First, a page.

Let see the impact of technical regulations on the import of toys where the dependence on China was near complete. As per DGCIS statistics, the total import value of toys covered under ITC HS 4 digit classification 9503 reached $304 million in 2018-19, out of which $261 million is from China. After the order on toys issued in February 2020, the import value of toys under the said classification came down to $130 million and $12.6 million during 2020-21 and 2021-22 (April-October) respectively. However, the share of China remained very high at around 86%.

It would be interesting to see how local manufacturers, especially MSME units, take the advantage of the gap in domestic demand and supply positions following the reduction in imports. The technical barrier in the import of toys has given a good scope for upscaling local production and looks like a fit case for a Production Linked Incentive (PLI) scheme for toys which is presently not among the 13 sectors chosen under the scheme. Interestingly, the overall import-export scenario with China does not indicate a change in the trend so far.

In addition, the government is also using public procurement by giving preference to domestically produced goods and services as part of the Make in India campaign, and also placed several products under the restrictive list for import under the Foreign Trade policy, thus requiring import licence.

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FDI norms can propel economic growth

Capital shortage has been among the major problems faced by the Indian economy. To overcome the deficiency, India uses FDI policy reforms as a tool to attract investments in various sectors of the economy including manufacturing. This offers multinational companies (MNCs) opportunities to re-examine their existing supply chains and reduce dependence on China. The year 2020-21 saw some more policy announcements aimed at liberalising the FDI policy framework:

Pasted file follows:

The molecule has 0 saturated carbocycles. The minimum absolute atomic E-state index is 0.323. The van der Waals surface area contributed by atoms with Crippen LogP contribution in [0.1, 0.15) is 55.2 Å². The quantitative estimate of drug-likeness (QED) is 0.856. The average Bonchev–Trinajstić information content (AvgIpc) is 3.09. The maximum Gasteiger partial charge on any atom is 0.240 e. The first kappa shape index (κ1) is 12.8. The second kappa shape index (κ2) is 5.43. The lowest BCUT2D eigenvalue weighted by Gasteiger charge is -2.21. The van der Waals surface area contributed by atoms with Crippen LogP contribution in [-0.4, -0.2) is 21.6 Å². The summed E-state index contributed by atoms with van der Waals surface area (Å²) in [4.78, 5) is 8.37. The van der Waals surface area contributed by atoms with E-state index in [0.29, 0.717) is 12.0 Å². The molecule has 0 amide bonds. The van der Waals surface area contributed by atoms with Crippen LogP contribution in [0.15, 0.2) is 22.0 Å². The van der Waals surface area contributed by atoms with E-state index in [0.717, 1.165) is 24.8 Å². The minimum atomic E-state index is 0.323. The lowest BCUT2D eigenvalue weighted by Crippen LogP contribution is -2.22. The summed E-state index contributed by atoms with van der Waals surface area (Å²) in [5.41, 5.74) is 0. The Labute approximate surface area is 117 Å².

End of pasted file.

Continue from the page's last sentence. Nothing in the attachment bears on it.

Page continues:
• The defence industry was further liberalised in September 2020 to permit FDI up to 74% under automatic route and beyond 74%.
  • In June 2021, foreign investment in the insurance sector was opened up with an enhanced equity cap of 74%, raising it from 49%.
  • 100% FDI was permitted under automatic route in exploration activities of oil and natural gas fields, infrastructure related to marketing of petroleum products and natural gas, and marketing of natural gas and petroleum products.
  • The limit of foreign investment in public sector refineries was also raised to 49% from 26% without any condition relating to any disinvestment or dilution of domestic equity in the existing PSUs.
  • Indian companies operating in the telecom services sector were allowed to have 100% foreign equity under automatic route subject to licensing and security conditions.

The result of structured reforms carried out over the last decade has been positive with annual inflows rising from $34.8 billion in 2010-11 to $ 81.9 billion in 2020-21, putting India among the top five recipients of FDI inflows in the world. During the first six months of the current FY, the FDI inflows were at an impressive $42.8 billion. Besides recent reforms in FDI policy, improved ease of doing business, surging cross-border M&As, factors like low wage rate, robust banking system, and large market have been effective in attracting investments.

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Substantial growth in investment flows into India is considered creditable at a time when global FDI inflows have been badly hit by Covid-19, declining to $1 trillion in 2020-21 from $1.5 trillion a year ago. It is ,however, noted that despite sizeable growth in FDI inflows in recent years, India’s GDP growth which boomed in the years till 2016 has tapered off. Some features observed in the pattern of FDI inflows to India which underline the need for tweaking policy reforms are given below: